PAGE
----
Memories and Fiction
Reviewed by Shirrel Rhoades
“I had the ambition to do this road movie about grief which is more or less a universal story about a man losing his mother and the relationship between mothers and children,” says French director Mathieu Demy.
But it’s more than that.
Upon learning of his mother’s death, a French guy with a tattoo saying Americano on his arm returns to Los Angeles where he was born.
While trying to uncover his past, he goes down to Tijuana in search of a dancer in a club called Americano.
And the title of this French independent film is, well, “Americano.”
Here we have Martin, a man attempting to figure out a childhood for which he has little memory. An old neighbor still lives around the corner from his mother’s apartment. This writer, now white haired and typing out his autobiography on a computer rather than a typewriter, shares a photograph of a girl named Lola who was his mother’s friend.
Martin had planned on selling the apartment, only to find that his mother left it to this Lola in her will. So he drives off to Tijuana in his friend’s red Mustang in search of Lola – and to solve a mystery.
Did his mother really love him?
But the woman he finds refuses to help, saying she doesn’t live in the past. So how does he reconcile his memories, this beautiful dancer who strips while singing about “America,” and his grief over the mother who allowed his French father to take him away from her?
If you want to find out, “Americano” is playing this week at the Tropic Cinema.
The cast is fascinating – mostly children of famous film personalities.
Director Mathieu Demy takes the lead role of Martin for himself. Demy’s mother was experimental film director Agnès Varda. Starting out as a child star in his mother’s films, his work as an actor has ranged from romantic comedy to drama. But this is his directorial debut.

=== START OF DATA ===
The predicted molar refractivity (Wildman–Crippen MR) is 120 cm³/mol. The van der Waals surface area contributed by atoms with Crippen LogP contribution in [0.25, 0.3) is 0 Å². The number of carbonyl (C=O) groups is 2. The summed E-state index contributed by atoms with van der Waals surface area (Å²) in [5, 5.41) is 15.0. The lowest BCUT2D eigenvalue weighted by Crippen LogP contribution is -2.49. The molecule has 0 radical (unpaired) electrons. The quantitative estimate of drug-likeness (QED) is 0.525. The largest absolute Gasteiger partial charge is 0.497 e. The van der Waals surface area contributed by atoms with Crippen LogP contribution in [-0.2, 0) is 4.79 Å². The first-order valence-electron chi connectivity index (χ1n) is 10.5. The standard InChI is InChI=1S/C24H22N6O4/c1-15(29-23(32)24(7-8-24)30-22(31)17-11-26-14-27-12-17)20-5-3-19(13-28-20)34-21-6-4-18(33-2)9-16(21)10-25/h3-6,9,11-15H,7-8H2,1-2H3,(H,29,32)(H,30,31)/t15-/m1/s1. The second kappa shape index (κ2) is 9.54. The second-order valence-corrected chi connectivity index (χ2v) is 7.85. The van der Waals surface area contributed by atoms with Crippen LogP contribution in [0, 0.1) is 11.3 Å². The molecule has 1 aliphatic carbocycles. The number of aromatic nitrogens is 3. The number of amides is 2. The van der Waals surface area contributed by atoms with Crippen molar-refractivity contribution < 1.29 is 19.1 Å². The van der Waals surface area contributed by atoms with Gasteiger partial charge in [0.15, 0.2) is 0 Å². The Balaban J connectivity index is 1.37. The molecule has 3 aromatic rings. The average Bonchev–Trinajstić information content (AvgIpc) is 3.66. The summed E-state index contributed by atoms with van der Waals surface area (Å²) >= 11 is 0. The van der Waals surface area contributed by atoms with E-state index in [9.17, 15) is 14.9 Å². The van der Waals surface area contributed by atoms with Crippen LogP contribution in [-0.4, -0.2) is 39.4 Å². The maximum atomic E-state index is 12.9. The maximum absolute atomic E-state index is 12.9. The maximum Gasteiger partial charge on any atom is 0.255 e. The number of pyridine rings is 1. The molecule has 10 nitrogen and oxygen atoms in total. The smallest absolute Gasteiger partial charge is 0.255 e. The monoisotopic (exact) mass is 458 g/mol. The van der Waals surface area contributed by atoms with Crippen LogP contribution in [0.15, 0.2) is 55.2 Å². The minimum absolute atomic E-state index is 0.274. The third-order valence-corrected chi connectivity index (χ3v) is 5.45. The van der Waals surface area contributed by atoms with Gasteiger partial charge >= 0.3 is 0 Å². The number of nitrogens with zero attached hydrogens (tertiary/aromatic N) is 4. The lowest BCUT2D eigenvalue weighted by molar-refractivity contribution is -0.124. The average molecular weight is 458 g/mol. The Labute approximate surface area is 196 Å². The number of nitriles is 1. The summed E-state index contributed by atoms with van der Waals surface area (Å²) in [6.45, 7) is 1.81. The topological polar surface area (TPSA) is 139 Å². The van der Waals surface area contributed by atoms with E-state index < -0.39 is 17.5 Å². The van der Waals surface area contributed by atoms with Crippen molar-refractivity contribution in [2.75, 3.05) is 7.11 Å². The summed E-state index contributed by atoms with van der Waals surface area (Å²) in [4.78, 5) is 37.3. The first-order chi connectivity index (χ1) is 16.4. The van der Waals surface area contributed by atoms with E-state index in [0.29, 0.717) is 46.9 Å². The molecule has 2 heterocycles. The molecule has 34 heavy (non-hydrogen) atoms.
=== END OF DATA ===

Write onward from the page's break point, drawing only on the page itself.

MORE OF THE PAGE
“I wanted to make a film about a personal subject,” he says, “but to make it a fiction.”
The girlfriend that Martin leaves behind in Paris is played by Chiara Mastroianni, daughter of Catherine Deneuve and Marcello Mastroianni. Her film career includes such films as “Prêt-à-Porter,” “Making Plans for Lena,” and “The Beloved.”
When Martin arrives in L.A., he’s met by an old family friend, played by none other than a gaunt Geraldine Chaplin. The daughter of silent star Charlie Chaplin, she has been a fixture in such epic movies as “Dr. Zhivago,” “Nashville,” and “The Age of Innocence.”
The dancer in Mexico who may hold the key to his past is played by Salma Hayek. The Mexican-American actress was nominated for an Oscar for her starring turn in “Frida.” She has appeared in such disparate fare as “From Dusk to Dawn,” “Spy Kids 3D,” “Grown Ups,” and as a voice in “Puss and Boots.” She can currently be seen in Oliver Stone’s “Savages.”
“Something is not very clear about her identity,” Demy says of Hayek’s character. She professes to have a bad memory. But as Martin tries to talk with her, he continues to recall flashes from his childhood.
These memory sequences are actually real-life footage of 8-year-old Mathieu Demy, scenes extracted from one of his mother’s early films, a 1981 drama called “Documenteur.”
“I thought it was interesting to link my work with the films that have been important for me in my childhood,” he says. “And link this film to my own history.”
What did his mother think of this approach? “I think she thought it was interesting that I incorporated some parts of her films because this is what she has done with her own life. She decided to put her children in her films and she decided to have this very tight relationship between family and fiction. She had to be able to relate to my point of view which is identical.”
Does “Americano” follow up on his mother’s film? “It’s not really the sequel of the movie because it’s another point of view,” says Demy, “but it’s more the sequel of a character. I thought it was interesting to take this character and make him grow up. See what would happen to him 30 years later.”
In addition to directing and starring in “Americano,” Mathieu Demy wrote it too. “My mother’s first reaction was to be surprised that she would die on page two. She understood of course it was part of the fiction.”
He explains, “It’s the story of a man who looses his mother. This character is going to make a journey, which is both an interior journey on his childhood memories and putting back the pieces of his life after this crisis of the death of his mother, and an actual journey. He’s going to try to go on the track of a Mexican woman that his mother used to know.
“So basically it’s a road movie about a man growing up and trying to understand his life. I wanted the journey of the character to be more surprising as he runs away. He does everything wrong, but in the end it turns out to be the right way for him.”